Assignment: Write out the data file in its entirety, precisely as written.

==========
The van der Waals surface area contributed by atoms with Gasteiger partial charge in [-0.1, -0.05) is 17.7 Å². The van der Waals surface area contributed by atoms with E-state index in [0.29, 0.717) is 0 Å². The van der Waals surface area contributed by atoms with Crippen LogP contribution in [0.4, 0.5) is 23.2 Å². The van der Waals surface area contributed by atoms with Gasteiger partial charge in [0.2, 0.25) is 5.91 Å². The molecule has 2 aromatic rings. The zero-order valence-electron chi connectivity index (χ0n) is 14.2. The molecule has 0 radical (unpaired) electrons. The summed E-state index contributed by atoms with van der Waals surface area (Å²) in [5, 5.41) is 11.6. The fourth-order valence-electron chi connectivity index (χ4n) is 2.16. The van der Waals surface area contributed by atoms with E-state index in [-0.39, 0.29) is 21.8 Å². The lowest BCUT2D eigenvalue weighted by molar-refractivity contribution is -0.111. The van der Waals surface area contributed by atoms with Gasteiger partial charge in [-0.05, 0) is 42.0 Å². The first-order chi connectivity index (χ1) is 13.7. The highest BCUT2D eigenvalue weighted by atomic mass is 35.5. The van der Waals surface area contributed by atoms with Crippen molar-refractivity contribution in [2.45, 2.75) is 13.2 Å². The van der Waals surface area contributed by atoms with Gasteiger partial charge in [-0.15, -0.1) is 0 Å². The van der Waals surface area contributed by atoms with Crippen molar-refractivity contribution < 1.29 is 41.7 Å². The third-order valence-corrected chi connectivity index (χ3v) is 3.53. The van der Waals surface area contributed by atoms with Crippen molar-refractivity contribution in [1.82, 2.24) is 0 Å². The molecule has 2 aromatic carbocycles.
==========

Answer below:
The van der Waals surface area contributed by atoms with Gasteiger partial charge in [-0.1, -0.05) is 17.7 Å². The van der Waals surface area contributed by atoms with E-state index in [0.29, 0.717) is 0 Å². The van der Waals surface area contributed by atoms with Crippen LogP contribution in [0.4, 0.5) is 23.2 Å². The van der Waals surface area contributed by atoms with Gasteiger partial charge in [0.2, 0.25) is 5.91 Å². The molecule has 2 aromatic rings. The zero-order valence-electron chi connectivity index (χ0n) is 14.2. The molecule has 0 radical (unpaired) electrons. The summed E-state index contributed by atoms with van der Waals surface area (Å²) in [5, 5.41) is 11.6. The fourth-order valence-electron chi connectivity index (χ4n) is 2.16. The van der Waals surface area contributed by atoms with E-state index in [-0.39, 0.29) is 21.8 Å². The lowest BCUT2D eigenvalue weighted by molar-refractivity contribution is -0.111. The van der Waals surface area contributed by atoms with Gasteiger partial charge in [-0.05, 0) is 42.0 Å². The first-order chi connectivity index (χ1) is 13.7. The highest BCUT2D eigenvalue weighted by atomic mass is 35.5. The van der Waals surface area contributed by atoms with Crippen molar-refractivity contribution in [2.45, 2.75) is 13.2 Å². The van der Waals surface area contributed by atoms with Gasteiger partial charge in [-0.15, -0.1) is 0 Å². The van der Waals surface area contributed by atoms with Crippen molar-refractivity contribution < 1.29 is 41.7 Å². The third-order valence-corrected chi connectivity index (χ3v) is 3.53. The van der Waals surface area contributed by atoms with Crippen molar-refractivity contribution in [1.82, 2.24) is 0 Å². The molecule has 2 aromatic carbocycles.